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Film Review: ‘The Flash’ is the Big DC Adventure You’ve Been Waiting For

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Now this is what the DCEU was capable of. With a few exceptions, much of what DC and Warner Bros. was doing with their superheroes tended to underwhelm. Sure, the Snyderverse, as it was called, had its fans, but nothing ever consistently clicked. Now, with that world closed, here comes at long last The Flash, which is the sort of big, fun, and even emotional, adventure that we knew they had the abilities to do. It’s perhaps too late for the prior era of DC and WB filmmaking, with James Gunn taking over to go in a new direction, but if nothing else, it shows just how good a well done version of this can be.

The Flash mixes heart, humor, and large scale action to tell an epic story that ties in so much. I’ll be sure to steer clear of spoilers, of course, but I will advise you all to do the same. So many of the surprises work best when they wash over you without knowing them in advance. Now, you won’t enjoy this any less, but seeing it as blind as possible is a plus. As such, I won’t include anything here that’s not readily available in the trailers.

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A take on the Flashpoint storyline, we first meet back up with Barry Allen / The Flash (Ezra Miller) as he’s engaging in some Justice League duties. He’s happy to be on the team, but feels like Bruce Wayne / Batman (Ben Affleck) only has him cleaning up messes. Barry is also concerned with his wrongly imprisoned father Henry Allen (Ron Livingston), who is about to have his appeal heard for the murder of mother / wife Nora Allen (Maribel Verdú). During a frustrated run, Barry goes fast enough that he realizes he can travel back in time, giving him an idea. He runs it past Bruce, who advises against it, but Barry can’t resist. Going back, he makes changes to keep his family intact, but inadvertently alters the future. Suddenly, he’s trapped in a world in which General Zod (Michael Shannon) has returned, while metahumans don’t exist. Plus, there’s a younger version of Barry on hand as well.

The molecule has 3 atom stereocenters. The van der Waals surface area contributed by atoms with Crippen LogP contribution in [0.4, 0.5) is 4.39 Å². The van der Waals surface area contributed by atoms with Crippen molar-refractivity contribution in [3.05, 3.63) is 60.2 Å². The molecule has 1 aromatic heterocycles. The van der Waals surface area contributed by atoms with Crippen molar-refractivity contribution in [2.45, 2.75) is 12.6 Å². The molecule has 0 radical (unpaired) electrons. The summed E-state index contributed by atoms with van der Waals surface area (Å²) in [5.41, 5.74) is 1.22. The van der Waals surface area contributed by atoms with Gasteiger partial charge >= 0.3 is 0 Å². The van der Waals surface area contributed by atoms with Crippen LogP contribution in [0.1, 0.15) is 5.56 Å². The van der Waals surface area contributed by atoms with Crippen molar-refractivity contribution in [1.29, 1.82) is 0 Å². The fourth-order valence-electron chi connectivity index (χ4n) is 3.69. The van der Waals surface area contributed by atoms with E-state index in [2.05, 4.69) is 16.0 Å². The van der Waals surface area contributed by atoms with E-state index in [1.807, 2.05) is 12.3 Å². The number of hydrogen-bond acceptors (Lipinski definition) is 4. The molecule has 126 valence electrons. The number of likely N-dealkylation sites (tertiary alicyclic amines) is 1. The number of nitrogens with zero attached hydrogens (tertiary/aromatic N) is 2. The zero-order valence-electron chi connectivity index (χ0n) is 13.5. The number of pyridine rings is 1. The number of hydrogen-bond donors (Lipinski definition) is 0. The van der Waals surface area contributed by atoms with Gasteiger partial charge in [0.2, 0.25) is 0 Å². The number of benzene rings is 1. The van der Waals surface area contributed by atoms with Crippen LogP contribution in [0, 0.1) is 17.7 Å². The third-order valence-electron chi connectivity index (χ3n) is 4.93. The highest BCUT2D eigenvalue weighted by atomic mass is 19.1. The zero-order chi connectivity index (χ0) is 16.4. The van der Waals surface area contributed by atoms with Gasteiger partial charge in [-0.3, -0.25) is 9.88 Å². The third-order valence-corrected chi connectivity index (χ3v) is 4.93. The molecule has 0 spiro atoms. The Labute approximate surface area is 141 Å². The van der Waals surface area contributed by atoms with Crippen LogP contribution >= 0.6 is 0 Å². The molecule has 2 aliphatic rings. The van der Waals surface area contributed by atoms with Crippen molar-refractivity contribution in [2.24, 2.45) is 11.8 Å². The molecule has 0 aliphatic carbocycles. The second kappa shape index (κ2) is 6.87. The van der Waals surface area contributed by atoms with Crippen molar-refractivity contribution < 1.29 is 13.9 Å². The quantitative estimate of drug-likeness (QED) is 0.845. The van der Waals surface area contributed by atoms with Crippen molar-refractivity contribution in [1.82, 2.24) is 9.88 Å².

Realizing the mess he’s made, Barry, along with other Barry, seeks out help. Figuring there’s only one superhero out there, he needs to find Superman, though when he realizes there’s a Batman in this universe, he figures there’s at least one old friend. Of course, he comes across not his Bruce Wayne, but a retired one (Michael Keaton) that’s initially reluctant to help. Soon, however, he’s on board, assisting in freeing Barry’s Kryptonian ally, who turns out to be Supergirl (Sasha Calle) instead. Together, this new team will attempt to take on Zod and save everyone. But, can everyone be saved, and if so, what’s the cost?

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*A quick note about Ezra Miller. Their legal troubles are well documented and anyone who feels uncomfortable with seeing a movie they’re starring in is well within their rights. I’m merely reviewing the film and their performance. In no way is it in support of their actions or excusing them.*